More investors are turning to alternative investments and exchange traded fund strategies to diversify their portfolios, but how much is enough?
Nadia Papagiannis, director of alternative investment strategy for global third party distribution at Goldman Sachs Asset Management, argued that anything less than 10% won’t be enough, with 20% as “pretty standard,” reports Daria Mercado for InvestmentNews.
Robert W. Baird & Co. research shows that replacing 20% of a traditional portfolio that is invested in 60% stocks and 40% bonds with a broad mix of alternative assets could help diminish volatility by about 10%, and even slightly increase returns, writes Klaas Baks, executive director of the center for alternative investments and an associate professor of finance at Emory University’s Goizueta Business School, for the Wall Street Journal.
Alts strategies are not intended to provided outsized returns. Instead, these assets should help smooth out investment portfolio swings during volatile market conditions, providing a non-correlated asset that should zig when other markets zag. [Advisors Seek Alternative Investments, ETFs to Diversify Portfolios]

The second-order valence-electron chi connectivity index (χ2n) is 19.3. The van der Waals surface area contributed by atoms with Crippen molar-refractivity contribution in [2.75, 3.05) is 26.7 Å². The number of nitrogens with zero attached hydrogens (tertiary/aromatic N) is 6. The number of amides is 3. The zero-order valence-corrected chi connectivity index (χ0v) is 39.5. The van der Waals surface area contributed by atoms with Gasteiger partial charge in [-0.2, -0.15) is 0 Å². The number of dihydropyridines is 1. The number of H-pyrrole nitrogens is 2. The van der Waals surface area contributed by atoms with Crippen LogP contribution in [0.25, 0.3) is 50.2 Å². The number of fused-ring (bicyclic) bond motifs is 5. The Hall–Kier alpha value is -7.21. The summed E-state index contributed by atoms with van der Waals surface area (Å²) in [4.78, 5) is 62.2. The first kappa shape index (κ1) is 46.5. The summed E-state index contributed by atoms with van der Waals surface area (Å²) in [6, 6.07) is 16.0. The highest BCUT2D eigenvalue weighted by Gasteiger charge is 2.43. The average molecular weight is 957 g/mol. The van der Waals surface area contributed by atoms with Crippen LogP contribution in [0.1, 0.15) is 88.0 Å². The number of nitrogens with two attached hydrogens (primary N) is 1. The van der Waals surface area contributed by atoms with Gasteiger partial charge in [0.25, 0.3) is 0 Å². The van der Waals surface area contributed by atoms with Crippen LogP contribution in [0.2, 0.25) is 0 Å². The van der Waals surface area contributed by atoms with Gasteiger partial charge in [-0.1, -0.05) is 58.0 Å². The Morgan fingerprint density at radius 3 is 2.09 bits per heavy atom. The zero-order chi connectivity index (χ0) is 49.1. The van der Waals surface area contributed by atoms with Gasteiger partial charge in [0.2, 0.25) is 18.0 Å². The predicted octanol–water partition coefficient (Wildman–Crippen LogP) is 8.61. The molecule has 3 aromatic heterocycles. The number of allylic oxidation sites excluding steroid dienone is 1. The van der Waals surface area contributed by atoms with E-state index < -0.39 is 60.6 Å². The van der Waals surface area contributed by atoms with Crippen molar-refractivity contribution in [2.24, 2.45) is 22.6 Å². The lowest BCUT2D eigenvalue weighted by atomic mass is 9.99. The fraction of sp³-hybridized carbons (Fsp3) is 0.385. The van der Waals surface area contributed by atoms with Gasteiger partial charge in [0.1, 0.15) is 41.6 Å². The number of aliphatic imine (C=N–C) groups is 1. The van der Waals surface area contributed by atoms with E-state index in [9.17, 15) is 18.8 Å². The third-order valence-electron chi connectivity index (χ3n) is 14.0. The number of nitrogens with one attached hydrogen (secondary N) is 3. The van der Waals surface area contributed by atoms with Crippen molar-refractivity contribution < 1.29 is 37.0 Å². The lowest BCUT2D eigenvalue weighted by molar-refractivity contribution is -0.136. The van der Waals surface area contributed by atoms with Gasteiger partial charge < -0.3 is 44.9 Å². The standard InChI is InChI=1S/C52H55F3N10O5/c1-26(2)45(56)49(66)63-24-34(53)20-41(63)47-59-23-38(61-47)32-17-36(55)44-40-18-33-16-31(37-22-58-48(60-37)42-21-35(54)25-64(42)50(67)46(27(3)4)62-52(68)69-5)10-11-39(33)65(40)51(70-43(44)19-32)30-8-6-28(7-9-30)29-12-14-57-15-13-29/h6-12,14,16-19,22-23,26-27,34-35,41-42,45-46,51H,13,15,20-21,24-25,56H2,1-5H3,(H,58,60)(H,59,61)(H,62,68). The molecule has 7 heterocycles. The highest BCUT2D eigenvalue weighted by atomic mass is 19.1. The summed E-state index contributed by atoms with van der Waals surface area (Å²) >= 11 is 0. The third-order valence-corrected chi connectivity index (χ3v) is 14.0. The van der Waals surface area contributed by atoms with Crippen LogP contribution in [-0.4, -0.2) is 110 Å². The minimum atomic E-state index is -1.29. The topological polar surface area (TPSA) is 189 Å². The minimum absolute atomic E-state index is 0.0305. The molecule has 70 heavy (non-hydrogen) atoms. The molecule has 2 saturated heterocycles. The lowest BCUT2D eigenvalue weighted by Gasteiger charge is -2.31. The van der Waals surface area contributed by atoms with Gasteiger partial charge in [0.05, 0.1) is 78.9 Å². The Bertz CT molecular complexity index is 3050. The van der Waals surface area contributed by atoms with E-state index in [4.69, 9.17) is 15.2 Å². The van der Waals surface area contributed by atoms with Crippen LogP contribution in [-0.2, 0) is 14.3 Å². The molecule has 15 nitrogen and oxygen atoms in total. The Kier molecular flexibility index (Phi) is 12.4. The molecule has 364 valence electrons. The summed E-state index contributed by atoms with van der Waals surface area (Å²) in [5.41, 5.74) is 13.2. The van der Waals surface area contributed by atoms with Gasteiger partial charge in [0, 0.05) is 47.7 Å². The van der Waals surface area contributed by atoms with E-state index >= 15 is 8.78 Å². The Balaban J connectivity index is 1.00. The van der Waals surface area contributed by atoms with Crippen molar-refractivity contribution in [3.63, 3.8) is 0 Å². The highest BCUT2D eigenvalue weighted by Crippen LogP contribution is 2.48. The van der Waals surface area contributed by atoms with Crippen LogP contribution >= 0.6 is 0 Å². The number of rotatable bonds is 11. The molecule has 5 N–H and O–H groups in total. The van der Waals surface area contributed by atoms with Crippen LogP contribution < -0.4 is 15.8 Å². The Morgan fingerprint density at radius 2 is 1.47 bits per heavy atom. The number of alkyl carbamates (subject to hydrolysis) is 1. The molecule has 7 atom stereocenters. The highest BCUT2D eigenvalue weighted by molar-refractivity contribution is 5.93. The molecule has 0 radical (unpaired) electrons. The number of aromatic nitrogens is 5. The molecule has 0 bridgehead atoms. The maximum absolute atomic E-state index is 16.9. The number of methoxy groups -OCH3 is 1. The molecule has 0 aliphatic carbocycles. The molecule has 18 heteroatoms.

Along with stocks and bonds, alternatives create the third leg of a stool, “a truly independent leg that isn’t correlated to the rest of the things in a portfolio,” Dorothy Weaver, chief executive officer of Collins Capital Investments. said in the InvestmentNews article.
Advisors would replace a portion of the traditional equity or fixed-income position with an alternative strategy, based on their clients’ goals.